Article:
Transport yourself back to the 1960s for a moment: NASA’s Apollo Space Program was at its zenith, everything from cars to toasters were being modeled after the sleekness of jets and rockets, and all eyes were turned to the moon. Technology was skyrocketing, too, in the world of spray finishing systems.
“The year of the Apollo spacecraft was 1966, and, in fact, our first sprayer looked like the Apollo spacecraft,” says Bill Boxer, vice president of sales for Apollo Sprayers, International. “That’s how our company got its name.”
Apollo’s founder, John B. Darroch Sr., had previous affiliation with a company that began manufacturing turbospray systems in Birmingham, England. When the Englishman immigrated his family to California in the late 1970s and set up shop, John Sr. established Apollo Sprayers in Vista, California, where the company is still headquartered today. Now, 50 years later, Apollo makes some 15 different models of award-winning HVLP spray systems for hobbyists and pro woodworking shops, plus custom and private label systems for OEM.
Up until 1999, John Sr. ran the company, then his son John A. Darroch Jr. took over the day-to-day operations of Apollo, as company president and CEO. He’s headed it ever since.
Boxer says John Jr. has never been a stranger to the family business. “He’s worked every aspect around the factory since he was 13, and he still does!”
Among those many responsibilities, John leads Apollo Sprayer’s in-house research and development, with the assistance of additional independent engineering consultants — some of whom have been associated with Apollo for 35 years. Apollo also maintains close ties with various paint and coating manufacturers and other industries that are involved with turbospray technology.
While the 60s space race is the stuff of history now, HVLP technology continues to be a competitive business, and Apollo is a leader in the 21st-century “sprayer race.” Apollo’s current product line is the pedigree of numerous industry firsts. Among them:
• Apollo designed and manufactured the first turbospray system for professional and industrial use.
• Apollo was the first to seek independent laboratory testing to validate transfer efficiency of its spray systems for paint savings.
• The company introduced turbospray technology to California’s South Coast Air Quality Management District, which lead to the acronym “HVLP” and the establishment of spray finishing codes for environmental protection.
Other Apollo milestones on the HVLP front have included larger turbine motors to handle higher viscosity coatings; a patented dual-turbine motor unit that produces maximum atomizing pressure for high viscosity coatings and small production capability; and the first dual-capable HVLP spray gun that works either on a turbospray system or an air compressor as HVLP.
“We introduced the first HVLP spray gun with high-grade stainless steel fluid passages to accommodate water base coatings,” Boxer adds. “And, with our Atomizer 7500 model, we were the first to provide an HVLP gun with multiple cup configurations — bottom cup, gravity cup or production with no cup and fluid hose to pressure pot.”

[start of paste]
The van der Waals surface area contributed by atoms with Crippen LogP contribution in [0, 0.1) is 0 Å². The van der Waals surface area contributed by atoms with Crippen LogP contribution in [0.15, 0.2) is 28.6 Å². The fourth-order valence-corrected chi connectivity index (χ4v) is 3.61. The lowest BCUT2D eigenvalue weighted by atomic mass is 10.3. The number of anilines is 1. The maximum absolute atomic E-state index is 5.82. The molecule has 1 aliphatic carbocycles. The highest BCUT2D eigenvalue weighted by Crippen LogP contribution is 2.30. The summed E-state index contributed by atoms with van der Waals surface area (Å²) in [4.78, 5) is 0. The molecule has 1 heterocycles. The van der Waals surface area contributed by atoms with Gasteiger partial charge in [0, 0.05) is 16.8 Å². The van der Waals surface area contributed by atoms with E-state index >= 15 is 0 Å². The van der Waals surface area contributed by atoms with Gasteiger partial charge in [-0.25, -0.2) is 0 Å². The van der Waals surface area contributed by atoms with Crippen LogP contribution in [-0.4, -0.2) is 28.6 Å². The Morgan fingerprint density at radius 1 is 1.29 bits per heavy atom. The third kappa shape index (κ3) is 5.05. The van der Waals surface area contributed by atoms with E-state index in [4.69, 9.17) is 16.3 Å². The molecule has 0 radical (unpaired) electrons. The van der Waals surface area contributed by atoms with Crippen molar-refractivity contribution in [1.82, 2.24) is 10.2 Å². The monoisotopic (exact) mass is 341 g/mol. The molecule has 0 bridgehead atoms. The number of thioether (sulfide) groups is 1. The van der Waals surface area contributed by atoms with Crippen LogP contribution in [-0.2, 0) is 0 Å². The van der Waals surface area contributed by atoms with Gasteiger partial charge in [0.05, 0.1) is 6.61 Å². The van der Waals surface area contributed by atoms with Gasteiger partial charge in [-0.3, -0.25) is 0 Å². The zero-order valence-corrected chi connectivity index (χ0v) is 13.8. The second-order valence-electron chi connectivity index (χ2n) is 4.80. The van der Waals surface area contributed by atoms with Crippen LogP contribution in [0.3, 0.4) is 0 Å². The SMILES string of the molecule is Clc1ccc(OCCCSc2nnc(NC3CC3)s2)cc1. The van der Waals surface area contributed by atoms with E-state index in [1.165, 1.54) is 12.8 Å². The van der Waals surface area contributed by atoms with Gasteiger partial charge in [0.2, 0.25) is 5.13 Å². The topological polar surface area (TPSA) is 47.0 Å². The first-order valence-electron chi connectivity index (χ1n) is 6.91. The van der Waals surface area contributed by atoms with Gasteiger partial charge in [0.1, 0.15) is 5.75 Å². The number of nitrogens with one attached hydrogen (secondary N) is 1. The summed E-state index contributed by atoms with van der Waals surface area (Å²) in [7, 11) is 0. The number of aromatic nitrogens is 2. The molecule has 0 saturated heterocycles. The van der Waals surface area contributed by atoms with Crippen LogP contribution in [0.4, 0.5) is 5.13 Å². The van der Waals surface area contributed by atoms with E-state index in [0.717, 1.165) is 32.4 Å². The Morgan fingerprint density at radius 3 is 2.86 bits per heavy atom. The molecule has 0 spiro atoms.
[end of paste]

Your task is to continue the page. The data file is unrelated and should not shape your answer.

If you’ve shopped for an HVLP system for your shop, you’re probably familiar with Apollo’s ECO series, which includes three-, four- and five-stage models. Boxer says the ECO line is ideal for small-shop finishers and hobbyists. In terms of quality, ECO spray systems use the same professional turbospray motors as the company’s professional POWER and PRECISION series units do.
“Our ECO options are designed to provide the serious amateur finisher as well as the occasional or semi-professional finisher with an affordable option without sacrificing performance.”
But maybe you’ve only considered HVLP spray finishing at this point. Many woodworkers are reluctant to take the plunge because spraying seems too complex. Boxer says, it’s not as hard as we newbies might think.
“It’s like using a brush, except you have a spray gun in hand. You’re brushing with a spray gun.”
The easiest way to learn the knack, Boxer suggests, is to start by just spraying water on a large piece of cardboard. With no actual project, there’s no risk of mistakes. Then, try spraying a horizontal surface with actual finish in the gun, and work your way to more complex angles and surfaces from there. If you fear the mess and overspray even more than drips and sags, low-pressure turbospraying resolves those shortcomings, too.
“A little practice will wipe away longstanding apprehension and fear,” Boxer reassures.
If you’re ready to invest in one of Apollo’s HVLP spray systems, this year could be the ideal time to do it. In celebration of its 50th anniversary, the company is offering a 50-themed special each month of 2016. For example, one month Apollo offered $50 off the advertised price of a spray system or spray gun, or a $50 package of accessories valued at substantially higher price. There are more surprise deals planned for the remaining months of this year, through December.
“Starting around July 1, we’re offering a limited edition gold spray gun to commemorate 50 years in business,” Boxer adds.
And, as Apollo sets its sights on the next half century, Boxer says the horizon is always changing in the spray finishing business. It might be a new motor technology to explore, product development for an industry not yet served, a new spray gun or some new equipment design. Whatever it might be, Apollo Sprayers is passionate about fulfilling its customers’ needs.
“With Apollo, you can always be certain that there will be something new, interesting and exciting! We’re always thinking ahead.”
Learn more about the ECO line of HVLP spray systems, and other Apollo products, by clicking here.